What Happens If Your Landlord Sells The Property You Are Renting?

What Happens If Your Landlord Sells The Property You Are Renting?

Written by Lisa Rennie
Fact-checked by Caitlin Wood
Last Updated November 4, 2021

One of the drawbacks of being a renter is that you could be asked to move out of your home at some point. While your landlord can’t just arbitrarily kick you out without valid reason, there are some circumstances in which they could be within their right to ask you to leave.

But does this include when they are selling the property that you’re renting?

Let’s go into detail about what can happen if the place you’re renting is sold to a new owner, and how that can affect your tenancy.

What Happens If Your Landlord Sells The Property You Are Renting?

The reason why the landlord is selling the property and how the buyer intends to use the property will determine what happens to you once the property is sold. 

Generally speaking, your tenancy will continue while the property is for sale and even after it is sold, as long as the new owner chooses to leave the rental property as is and not move into it themselves. The new owner will then become the new landlord and will have the same rights that the previous landlord did. 

Rights And Responsibilities Of A Tenant and Landlord

It’s important for every tenant to understand not only their rights and responsibilities as a renter, but also the rights and responsibilities of landlords:

Tenants

Tenants should be afforded with a safe and habitable home without interference from their landlord, but they also have their own set of responsibilities to take, including the following:

  • Pay rent on time
  • Take care of the property and make minor repairs caused by negligence or a willful act
  • Not harass the landlord or neighbours
  • Allow the landlord entry for repairs or showings when adequate notice is provided
  • Inform the landlord immediately when a serious problem arises 

Learn more about tenant laws and rights across Canada.

Landlords

Landlords must ensure the property meets minimum standards for health, safety, maintenance, and housing. Before the property is rented out, it must also meet municipality requirements, such as fire safety regulations, zoning bylaws, and local building codes. 

During the tenancy, the landlords must follow certain rules, including the following:

  • Maintain the property in good standing
  • Ensure adequate supply of electricity, fuel, water, and utilities, unless the tenant agrees to pay for these themselves
  • Allow for the reasonable enjoyment of the property without interference
  • Not harass the tenant in any way
  • Not seize the property for rent default, unless following the appropriate legal process

Provincial Rental Rules Regarding The Sale Of The Property You Are Renting

The rules surrounding what happens to a tenancy when a landlord sells a property may vary slightly from one province to another. Let’s take a look at how each province deals with this situation, including whether or not tenancy continues and if you can be evicted.  

British Columbia

When a rental property is being sold in BC, the tenancy continues under the same terms. The landlord cannot terminate a lease simply because they want to sell the property.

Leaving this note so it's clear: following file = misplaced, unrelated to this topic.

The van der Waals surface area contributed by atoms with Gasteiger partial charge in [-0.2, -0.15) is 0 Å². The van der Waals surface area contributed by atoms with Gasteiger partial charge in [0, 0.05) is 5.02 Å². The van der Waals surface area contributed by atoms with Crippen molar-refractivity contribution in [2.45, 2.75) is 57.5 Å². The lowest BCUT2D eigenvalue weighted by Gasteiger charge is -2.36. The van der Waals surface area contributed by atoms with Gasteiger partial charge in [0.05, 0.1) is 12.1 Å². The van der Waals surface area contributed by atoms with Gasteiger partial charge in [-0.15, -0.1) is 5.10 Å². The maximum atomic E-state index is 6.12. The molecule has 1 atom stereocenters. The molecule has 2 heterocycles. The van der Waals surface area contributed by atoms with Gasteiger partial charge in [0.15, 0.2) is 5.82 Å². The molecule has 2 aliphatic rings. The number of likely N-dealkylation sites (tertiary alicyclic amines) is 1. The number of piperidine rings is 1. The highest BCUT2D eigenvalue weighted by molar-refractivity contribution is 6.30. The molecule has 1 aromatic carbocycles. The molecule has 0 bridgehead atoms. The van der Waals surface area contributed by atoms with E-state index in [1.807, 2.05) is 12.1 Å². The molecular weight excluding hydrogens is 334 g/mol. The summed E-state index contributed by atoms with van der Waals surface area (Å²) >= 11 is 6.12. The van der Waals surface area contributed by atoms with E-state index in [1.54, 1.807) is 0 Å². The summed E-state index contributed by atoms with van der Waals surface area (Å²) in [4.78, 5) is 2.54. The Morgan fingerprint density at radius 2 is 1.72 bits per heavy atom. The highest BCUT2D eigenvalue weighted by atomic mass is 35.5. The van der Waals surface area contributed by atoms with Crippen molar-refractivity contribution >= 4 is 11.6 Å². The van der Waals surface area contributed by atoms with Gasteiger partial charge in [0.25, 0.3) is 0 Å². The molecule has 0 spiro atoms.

Instead, the new owner will take over as the landlord. No new lease is required to be drafted and signed, though this may happen if both parties agree to do so. 

If the new owner chooses to move into the property or allow a family member to move in — such as a spouse, children, parents, or in-laws — they must provide written notice to the tenant. The tenant then has 15 days to dispute the notice. Unless the buyer serves adequate notice to the renter to end the tenancy, the tenancy will still continue. 

Learn more about tenant rights in British Columbia.

Alberta

In Alberta, landlords are under no obligation to inform tenants that they are selling the property. In fact, tenants may not even know that the property is sold until they are contacted by the new owner. 

Even if the tenancy is fixed for a specific amount of time, the landlord is still allowed to list the property for sale. That said, the tenancy cannot end just because the property is sold. A fixed-term tenancy can only end under the terms as specified in the lease agreement, which means the tenant can remain on the premises until the term ends.   

In the case of a periodic or monthly tenancy, the landlord must provide at least 3-months’ notice, as long as all conditions of the property’s sale are met and the buyer requests to have the tenancy terminated. 

Ontario

When a rental property is being sold in Ontario, the landlord must ensure that the tenant’s rights continue to be upheld. Landlords are not permitted to evict tenants if a lease agreement is still in effect. 

If the landlord wants to sell the property and evict the tenant in the process, adequate notice must be provided. And in some cases, the landlord must also help relocate the tenant or pay 1 month’s rent. 

New owners are not allowed to evict tenants without proper notice. The landlord selling the property must ensure that the buyer honours any part of the lease agreement that extends past the date the property is sold. 

Quebec

In Quebec, tenants are allowed to remain in their rental property as long as they like, provided they uphold their responsibilities as a tenant. Landlords cannot evict tenants when the term of the lease expires, since leases automatically renew in Quebec. The terms of the lease continue even after a change in ownership of the property. 

That said, landlords may terminate a lease when it expires under certain circumstances, such as when they choose to move into the property themselves or allow a family member to move in. In this case, the new owner must provide ample notice of repossession to the tenant once the sale is finalized.